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 Edwin Thomas Booth

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Edwin Thomas Booth Famous memorial

Birth
Bel Air, Harford County, Maryland, USA
Death 7 Jun 1893 (aged 59)
Manhattan, New York County (Manhattan), New York, USA
Burial Cambridge, Middlesex County, Massachusetts, USA
Plot Anemone Path, Lot 3281
Memorial ID 110 View Source

Actor. He received world-wide notoriety as an American Shakespearean performer of the 19th century. During his over forty-year career, he toured the United States and the major capital cities throughout the world. He was the first American to perform Shakespeare for the British Crown in a command performance of "Hamlet" for Queen Victoria. Playing the role of “Hamlet” in 100 performances from November 26, 1864 to March 22, 1865, he excelled in this role. He first performed in London in 1861 followed by tours in 1880 and 1882, with a tour of Germany on the last European visit. On September 10, 1849, he made his stage debut at the Boston Museum in the part of Tressel to his father's role of “Richard III.” At the age of eighteen in New York City, he replaced his father, when his father would not perform, in the role of Richard III. He toured California with his father, and after his father's death, he toured with Laura Keene to the Hawaiian Islands and Australia before his first important career-making performances in Boston and New York City in 1857. Besides his father's acting talent, he inherited a quick temperament and alcohol abuse, which impacted his career and his personal life. With his wife Mary's death in 1863, he stopped drinking alcohol at that point as he was too inebriated to travel to her bedside while she was dying and calling for him. He remarried in 1869. He was also a poor business man and was bankrupt by the age of forty, but he did recuperate after hiring a business manager. Born Edwin Thomas Booth, he was one of ten children of Junius Booth, the chief rival of Edmund Kean on the English stage, and the next older brother of John Wilkes Booth, the man who assassinated United States President Abraham Lincoln on April 14, 1865 at Ford's Theater. That evening, Laura Keene, who was performing on stage at Ford's Theater, identified John Booth. He did not perform for months after the tragedy and never fully recovered. During the American Civil War, he saved the life of Robert Lincoln, President Lincoln's son at a train station in Chicago. Booth pulled the young Union Army officer back onto the train platform from which he had fallen before an oncoming train rushed through. On November 25, 1864 he and his brothers, Junius Brutus and John, performed together for one single time in roles in “Julius Caesar.” In 1888 he was the founder of The Player's Club, a men's club in New York City for actors and other artistic men. Toward the end of his life, this was his home. From 1889 to 1890, he performed on stage with the beautiful Polish-American actress, Helena Modjeska. His last performance was in 1891 at the Academy of Music in Brooklyn. His grave marker has his facial image on a metal relief that has a beautiful greenish patina.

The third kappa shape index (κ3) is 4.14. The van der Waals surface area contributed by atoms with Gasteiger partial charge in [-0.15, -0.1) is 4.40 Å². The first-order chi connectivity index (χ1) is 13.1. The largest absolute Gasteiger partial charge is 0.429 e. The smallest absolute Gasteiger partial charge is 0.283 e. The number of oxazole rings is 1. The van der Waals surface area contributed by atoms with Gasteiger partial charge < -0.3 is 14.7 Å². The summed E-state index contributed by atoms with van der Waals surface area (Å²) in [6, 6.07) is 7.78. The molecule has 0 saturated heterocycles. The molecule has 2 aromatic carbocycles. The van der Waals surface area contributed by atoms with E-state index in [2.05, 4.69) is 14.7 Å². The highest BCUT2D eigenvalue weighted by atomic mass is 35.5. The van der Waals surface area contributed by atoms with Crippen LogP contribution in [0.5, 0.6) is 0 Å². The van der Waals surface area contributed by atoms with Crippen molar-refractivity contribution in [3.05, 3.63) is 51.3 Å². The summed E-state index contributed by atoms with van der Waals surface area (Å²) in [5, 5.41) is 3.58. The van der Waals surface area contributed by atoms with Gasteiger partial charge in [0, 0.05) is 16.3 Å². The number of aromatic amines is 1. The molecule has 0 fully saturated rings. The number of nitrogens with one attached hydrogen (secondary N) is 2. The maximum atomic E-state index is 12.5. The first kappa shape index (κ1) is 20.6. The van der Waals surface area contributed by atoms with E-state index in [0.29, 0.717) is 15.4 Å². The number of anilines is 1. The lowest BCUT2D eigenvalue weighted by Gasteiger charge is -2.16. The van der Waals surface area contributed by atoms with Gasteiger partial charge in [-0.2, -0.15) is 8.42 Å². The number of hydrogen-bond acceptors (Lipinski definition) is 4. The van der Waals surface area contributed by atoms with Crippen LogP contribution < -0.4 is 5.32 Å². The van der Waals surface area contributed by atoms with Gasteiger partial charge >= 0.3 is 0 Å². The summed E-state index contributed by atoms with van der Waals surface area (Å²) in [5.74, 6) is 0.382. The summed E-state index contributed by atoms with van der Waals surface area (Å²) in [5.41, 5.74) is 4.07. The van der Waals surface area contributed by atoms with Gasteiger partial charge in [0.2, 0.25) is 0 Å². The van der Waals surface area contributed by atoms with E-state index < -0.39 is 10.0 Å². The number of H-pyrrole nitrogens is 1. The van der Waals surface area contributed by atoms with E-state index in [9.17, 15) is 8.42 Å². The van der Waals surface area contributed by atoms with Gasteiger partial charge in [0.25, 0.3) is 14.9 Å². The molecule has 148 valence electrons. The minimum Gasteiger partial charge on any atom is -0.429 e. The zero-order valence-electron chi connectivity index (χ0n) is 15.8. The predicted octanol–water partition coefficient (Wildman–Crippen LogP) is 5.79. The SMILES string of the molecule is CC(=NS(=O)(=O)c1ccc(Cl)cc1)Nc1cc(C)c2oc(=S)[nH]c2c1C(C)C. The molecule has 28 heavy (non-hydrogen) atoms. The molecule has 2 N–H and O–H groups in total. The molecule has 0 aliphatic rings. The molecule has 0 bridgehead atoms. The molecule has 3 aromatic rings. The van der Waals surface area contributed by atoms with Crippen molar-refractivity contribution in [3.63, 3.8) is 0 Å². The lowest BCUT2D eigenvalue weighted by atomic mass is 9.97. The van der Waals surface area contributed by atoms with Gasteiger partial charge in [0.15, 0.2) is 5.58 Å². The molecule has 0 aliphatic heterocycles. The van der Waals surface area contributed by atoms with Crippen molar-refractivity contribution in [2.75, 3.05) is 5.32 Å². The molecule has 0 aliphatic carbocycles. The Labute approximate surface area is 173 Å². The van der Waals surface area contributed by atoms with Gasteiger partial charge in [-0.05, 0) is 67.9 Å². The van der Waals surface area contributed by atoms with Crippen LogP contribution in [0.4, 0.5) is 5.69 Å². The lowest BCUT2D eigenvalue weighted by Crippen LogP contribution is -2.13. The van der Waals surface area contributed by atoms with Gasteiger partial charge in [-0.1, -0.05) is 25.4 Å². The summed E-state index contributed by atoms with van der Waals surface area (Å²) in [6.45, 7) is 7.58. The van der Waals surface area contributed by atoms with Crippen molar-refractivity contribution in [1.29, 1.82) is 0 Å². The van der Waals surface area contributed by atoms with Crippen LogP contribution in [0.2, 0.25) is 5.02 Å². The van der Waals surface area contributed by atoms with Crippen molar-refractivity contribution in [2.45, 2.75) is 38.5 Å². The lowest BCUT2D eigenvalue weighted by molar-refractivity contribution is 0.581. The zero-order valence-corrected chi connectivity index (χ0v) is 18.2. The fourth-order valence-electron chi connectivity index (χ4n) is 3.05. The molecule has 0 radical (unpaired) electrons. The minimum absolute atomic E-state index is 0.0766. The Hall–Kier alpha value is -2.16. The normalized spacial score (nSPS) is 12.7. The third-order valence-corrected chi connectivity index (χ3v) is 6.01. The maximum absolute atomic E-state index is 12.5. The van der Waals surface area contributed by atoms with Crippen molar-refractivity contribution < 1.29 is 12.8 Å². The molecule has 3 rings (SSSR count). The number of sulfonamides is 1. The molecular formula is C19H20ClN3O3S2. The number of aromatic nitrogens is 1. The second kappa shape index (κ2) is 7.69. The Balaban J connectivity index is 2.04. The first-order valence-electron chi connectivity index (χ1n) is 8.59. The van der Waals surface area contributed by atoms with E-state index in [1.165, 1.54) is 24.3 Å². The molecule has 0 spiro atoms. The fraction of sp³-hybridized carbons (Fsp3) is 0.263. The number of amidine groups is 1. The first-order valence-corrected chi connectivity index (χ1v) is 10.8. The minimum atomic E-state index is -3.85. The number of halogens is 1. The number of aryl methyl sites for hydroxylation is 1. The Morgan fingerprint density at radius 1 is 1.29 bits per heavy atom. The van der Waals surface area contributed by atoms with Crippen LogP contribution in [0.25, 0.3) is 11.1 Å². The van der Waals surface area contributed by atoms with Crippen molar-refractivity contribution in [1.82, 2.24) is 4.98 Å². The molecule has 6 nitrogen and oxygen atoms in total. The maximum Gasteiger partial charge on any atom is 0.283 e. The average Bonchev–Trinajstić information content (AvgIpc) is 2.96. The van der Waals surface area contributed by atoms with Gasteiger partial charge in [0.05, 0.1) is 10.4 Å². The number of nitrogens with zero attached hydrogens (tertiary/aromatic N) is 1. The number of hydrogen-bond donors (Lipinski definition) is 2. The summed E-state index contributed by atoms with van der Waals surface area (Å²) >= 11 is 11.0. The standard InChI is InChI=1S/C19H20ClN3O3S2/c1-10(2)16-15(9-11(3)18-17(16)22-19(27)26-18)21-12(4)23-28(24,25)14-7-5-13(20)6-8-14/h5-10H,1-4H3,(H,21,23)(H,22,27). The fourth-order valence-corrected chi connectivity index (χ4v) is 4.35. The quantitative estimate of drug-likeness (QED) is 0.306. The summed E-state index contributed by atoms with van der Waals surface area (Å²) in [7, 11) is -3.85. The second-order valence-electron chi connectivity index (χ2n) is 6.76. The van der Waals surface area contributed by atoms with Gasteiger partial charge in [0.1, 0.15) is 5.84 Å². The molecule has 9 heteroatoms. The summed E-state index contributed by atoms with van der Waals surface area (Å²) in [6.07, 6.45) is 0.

Bio by: Linda Davis


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  • Maintained by: Find a Grave
  • Added: 31 Dec 2000
  • Find a Grave Memorial ID: 110
  • Find a Grave, database and images (https://www.findagrave.com/memorial/110/edwin-thomas-booth : accessed ), memorial page for Edwin Thomas Booth (13 Nov 1833–7 Jun 1893), Find a Grave Memorial ID 110, citing Mount Auburn Cemetery, Cambridge, Middlesex County, Massachusetts, USA ; Maintained by Find a Grave .